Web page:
PULLMAN, Wash. – Ireland enjoys a mild and stable climate. But even in Ireland there are years that stand out as unusual.
Recently a team of researchers led by Harvard University’s Francis Ludlow announced results of a study of Ireland’s climate based on the Irish Annals, a body of writings containing more than 40,000 entries.
|Part of the Irish Annals.
The annals record events from 431 to 1649 A.D. During the medieval period they were written by monks. From the 1200s some entries were written by historians of the wealthy and aristocratic families of the period. Toward the end, entries were contributed by military historians as British colonialism took hold.
As recently reported on the website ScienceNOW, Ludlow’s team looked through the annals for information about weather. Of particular interest were notes about cold times, such as years with ice on certain lakes or winters of heavy snowfall. The researchers identified 70 times of unusual cold.
Ludlow thinks those who wrote the annals likely recorded all the significantly cold seasons they experienced because cold has a profound effect on agricultural productivity.
Cold spells can arise for a number of reasons, including the simple natural variation that’s always at work in weather and climate. But one specific cause of cold years is volcanic eruption.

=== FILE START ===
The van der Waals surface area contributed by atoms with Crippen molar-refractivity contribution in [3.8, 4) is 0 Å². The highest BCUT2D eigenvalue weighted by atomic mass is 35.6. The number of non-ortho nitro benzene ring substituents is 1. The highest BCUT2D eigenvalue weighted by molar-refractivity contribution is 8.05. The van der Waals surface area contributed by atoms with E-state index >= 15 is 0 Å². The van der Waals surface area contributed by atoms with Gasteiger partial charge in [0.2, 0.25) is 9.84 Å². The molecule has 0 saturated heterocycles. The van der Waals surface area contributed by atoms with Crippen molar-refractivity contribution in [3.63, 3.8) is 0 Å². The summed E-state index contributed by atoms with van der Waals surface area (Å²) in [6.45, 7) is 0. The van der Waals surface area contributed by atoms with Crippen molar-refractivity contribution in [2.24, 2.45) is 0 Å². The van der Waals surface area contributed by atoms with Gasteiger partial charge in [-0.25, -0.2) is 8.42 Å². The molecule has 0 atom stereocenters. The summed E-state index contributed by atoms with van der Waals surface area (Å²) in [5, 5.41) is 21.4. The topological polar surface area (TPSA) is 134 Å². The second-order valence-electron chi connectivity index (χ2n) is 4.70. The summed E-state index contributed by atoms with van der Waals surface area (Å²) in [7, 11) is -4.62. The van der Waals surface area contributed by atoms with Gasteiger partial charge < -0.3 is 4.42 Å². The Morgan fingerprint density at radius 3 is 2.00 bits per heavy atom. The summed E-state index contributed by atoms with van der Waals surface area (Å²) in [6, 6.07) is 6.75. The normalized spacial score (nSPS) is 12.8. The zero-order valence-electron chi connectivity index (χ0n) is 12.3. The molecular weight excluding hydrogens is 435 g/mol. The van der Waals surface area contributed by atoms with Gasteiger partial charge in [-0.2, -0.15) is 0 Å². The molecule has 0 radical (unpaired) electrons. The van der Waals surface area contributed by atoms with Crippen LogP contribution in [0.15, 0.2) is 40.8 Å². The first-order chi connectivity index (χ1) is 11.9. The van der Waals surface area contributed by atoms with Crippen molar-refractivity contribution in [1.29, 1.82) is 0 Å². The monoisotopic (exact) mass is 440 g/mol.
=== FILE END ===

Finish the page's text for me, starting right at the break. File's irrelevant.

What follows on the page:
Volcanoes eject ash and lava when they erupt, but they also sometimes spew tiny drops of sulfur dioxide into the atmosphere. Those droplets drift downwind and reflect sunlight back into space, cooling the ground below. For short periods of time volcanic eruptions can drop temperatures by a couple degrees Fahrenheit – quite enough to make a real difference.
As it happens, we have a pretty good natural record of volcanic eruptions near Ireland. It’s based on variations in Greenland’s glacial ice.
Scientists have drilled into the icecap and pulled up layered cores of ice. Each pair of layers denotes summer and winter snowfall in Greenland, so researchers can simply count back in time to assign dates to deeper and deeper layers.
The glacial ice is marked by sulfates when volcanic eruptions occurred. During the time spanned by the Irish Annals, scientists found 48 layers denoting significant volcanic eruptions. Many of the eruptions occurred in the northern hemisphere at high latitudes, but we have other evidence to think that one large eruption occurred in the year 1600 in Peru.
How does the Greenland record match up with the annals? In short, there isn’t a perfect fit but a number of the sulfate rich ice layers come from around the times the annals report cold spells.
That’s good enough for me, as I wouldn’t expect the two records to speak only with one voice. Climate is complex and volcanic eruptions are only one factor in determining temperature. Certainly some cold spells occur simply due to natural cycles in temperature variations, not because of specific volcanic events.
But it’s nifty from my point of view to think that the records of medieval monks could now be fed into computer simulations of climate.
Dr. E. Kirsten Peters, a native of the rural Northwest, was trained as a geologist at Princeton and Harvard. This column is a service of the College of Agricultural, Human and Natural Resource Sciences at Washington State University.